- The Washington Times - Saturday, January 29, 2000

The National Education Association (NEA) launched a $1 million advertising campaign last week to teach viewers a lesson in virtual reality and it's not the kind you find on the Internet. "The success of schools in the 1990s has been unparalleled, and we want all Americans to share in our pride and in our dream to make schools better," an NEA memorandum describing the ad said.

Directing viewers to their Web site, www.nea.org, the ad encourages an examination of "objective research" that underscores progress in American schools and highlights its members' commitment to reduced class size, safe schools and quality teachers. The problem is, as the Heritage Foundation study cited in the above points out and as even the NEA's own Web site recognizes, smaller class size doesn't equal better student performance. Perhaps the $1 million ad campaign, funded by dues from teachers who must hand over their earnings as a condition of employment in many states, is supposed to convince viewers that the poorly performing schools they've seen or heard about are really figments of their imagination.

But even if one were to accept the premise that spending money to reduce class sizes is the best measure of student achievement, the case for federal oversight is hard to make. Currently 12 cents of every federal education tax dollar does not return to school districts. That's money from which local teachers and local students could have benefited.

Accountability for both spending and academic performance increases once the students' parents and school district are the ones to make the decision as to where the child should study and how the money allotted per student should be spent. A 1999 Indiana University study of Cleveland's voucher program found scholarship students showed improvement in language and science achievement scores, according to the Heritage study. And after only one year in a New York school choice program, a 1998 Harvard study showed low-income scholarship recipients scored higher on math and reading tests than their peers who did not receive scholarships to attend the school of their choice.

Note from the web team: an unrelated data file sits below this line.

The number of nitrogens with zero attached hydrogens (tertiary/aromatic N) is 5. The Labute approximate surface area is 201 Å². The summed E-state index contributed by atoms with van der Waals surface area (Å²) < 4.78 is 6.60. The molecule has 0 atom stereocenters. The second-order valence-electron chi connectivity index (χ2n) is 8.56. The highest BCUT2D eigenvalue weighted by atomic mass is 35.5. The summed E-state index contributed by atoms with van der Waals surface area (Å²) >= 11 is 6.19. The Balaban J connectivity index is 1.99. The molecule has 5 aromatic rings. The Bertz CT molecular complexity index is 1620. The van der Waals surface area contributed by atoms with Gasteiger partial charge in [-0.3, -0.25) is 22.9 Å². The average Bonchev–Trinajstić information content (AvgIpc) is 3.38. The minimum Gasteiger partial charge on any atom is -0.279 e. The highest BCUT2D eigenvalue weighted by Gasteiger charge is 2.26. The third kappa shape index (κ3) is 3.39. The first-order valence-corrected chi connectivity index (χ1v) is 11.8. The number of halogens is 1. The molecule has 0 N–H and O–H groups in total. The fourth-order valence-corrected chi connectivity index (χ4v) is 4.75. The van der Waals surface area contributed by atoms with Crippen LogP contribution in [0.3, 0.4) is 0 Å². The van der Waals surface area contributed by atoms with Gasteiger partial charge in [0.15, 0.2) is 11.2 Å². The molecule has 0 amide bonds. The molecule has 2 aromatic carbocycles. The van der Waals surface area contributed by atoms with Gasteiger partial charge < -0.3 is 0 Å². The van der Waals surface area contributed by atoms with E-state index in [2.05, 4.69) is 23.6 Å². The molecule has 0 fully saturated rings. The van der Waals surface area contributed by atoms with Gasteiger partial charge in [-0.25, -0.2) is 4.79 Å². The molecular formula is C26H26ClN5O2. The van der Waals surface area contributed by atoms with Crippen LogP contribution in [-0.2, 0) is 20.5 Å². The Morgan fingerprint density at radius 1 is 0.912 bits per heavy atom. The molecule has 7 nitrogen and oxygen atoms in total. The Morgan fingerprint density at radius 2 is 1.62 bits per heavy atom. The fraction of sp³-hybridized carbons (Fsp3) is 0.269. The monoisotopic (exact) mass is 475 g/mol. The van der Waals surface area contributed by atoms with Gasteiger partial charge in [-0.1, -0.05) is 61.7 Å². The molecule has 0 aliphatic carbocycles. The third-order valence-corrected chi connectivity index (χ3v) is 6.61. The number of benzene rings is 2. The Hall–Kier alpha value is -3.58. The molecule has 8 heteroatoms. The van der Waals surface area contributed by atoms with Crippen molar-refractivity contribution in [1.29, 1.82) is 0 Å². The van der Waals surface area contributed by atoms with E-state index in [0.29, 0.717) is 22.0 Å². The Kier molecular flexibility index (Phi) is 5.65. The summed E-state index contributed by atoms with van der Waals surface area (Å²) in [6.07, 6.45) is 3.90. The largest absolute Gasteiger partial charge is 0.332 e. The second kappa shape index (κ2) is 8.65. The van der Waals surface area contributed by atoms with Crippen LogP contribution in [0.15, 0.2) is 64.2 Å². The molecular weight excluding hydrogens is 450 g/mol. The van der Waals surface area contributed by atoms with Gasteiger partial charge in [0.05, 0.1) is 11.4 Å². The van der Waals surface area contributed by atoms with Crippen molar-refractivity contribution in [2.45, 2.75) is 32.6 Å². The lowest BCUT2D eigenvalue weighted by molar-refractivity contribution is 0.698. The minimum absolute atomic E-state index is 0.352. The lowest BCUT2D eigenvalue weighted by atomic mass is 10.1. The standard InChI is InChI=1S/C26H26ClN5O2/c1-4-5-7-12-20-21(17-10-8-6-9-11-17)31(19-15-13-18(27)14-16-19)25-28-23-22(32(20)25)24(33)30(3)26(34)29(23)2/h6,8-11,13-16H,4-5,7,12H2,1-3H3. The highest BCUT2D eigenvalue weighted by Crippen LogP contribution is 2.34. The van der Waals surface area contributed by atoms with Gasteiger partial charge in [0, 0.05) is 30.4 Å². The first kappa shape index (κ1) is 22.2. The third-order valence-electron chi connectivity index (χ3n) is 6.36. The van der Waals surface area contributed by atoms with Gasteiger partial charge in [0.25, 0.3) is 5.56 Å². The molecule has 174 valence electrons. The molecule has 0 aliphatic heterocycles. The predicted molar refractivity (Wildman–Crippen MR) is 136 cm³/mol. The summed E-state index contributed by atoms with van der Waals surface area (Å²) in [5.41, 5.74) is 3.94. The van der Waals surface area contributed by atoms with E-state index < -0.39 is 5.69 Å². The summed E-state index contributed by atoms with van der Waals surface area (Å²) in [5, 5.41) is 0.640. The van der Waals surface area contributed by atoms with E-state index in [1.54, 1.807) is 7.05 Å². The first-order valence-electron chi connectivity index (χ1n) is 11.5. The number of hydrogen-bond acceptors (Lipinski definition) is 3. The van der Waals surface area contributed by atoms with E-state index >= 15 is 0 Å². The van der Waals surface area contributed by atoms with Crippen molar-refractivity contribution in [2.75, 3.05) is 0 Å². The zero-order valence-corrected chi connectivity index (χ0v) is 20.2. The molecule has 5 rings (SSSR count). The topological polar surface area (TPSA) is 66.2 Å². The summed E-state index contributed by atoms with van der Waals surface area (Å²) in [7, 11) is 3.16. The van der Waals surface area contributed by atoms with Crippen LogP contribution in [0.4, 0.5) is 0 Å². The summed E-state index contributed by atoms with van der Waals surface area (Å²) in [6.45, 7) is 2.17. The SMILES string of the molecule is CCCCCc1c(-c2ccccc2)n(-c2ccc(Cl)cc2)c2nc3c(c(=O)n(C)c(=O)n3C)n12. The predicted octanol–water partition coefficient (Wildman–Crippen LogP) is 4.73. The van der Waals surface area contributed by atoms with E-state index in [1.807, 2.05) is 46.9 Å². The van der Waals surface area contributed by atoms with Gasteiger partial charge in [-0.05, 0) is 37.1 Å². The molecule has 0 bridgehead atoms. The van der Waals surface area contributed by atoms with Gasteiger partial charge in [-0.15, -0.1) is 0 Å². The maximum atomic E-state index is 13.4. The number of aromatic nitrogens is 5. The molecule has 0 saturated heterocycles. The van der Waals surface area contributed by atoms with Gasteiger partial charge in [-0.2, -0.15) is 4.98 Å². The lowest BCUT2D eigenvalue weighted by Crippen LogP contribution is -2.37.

The NEA says such programs drain government schools of much-needed funding. But for all the patriotic feelings the ad campaign may inspire about what it is to be an American in today's public education system, it has yet to prove that giving parents and students choice over their lives is anything but beneficial.

In the meantime, the union could do its part for improved performance by spending the next million dollars it takes from its members on students and educators, rather than on buffing its image.

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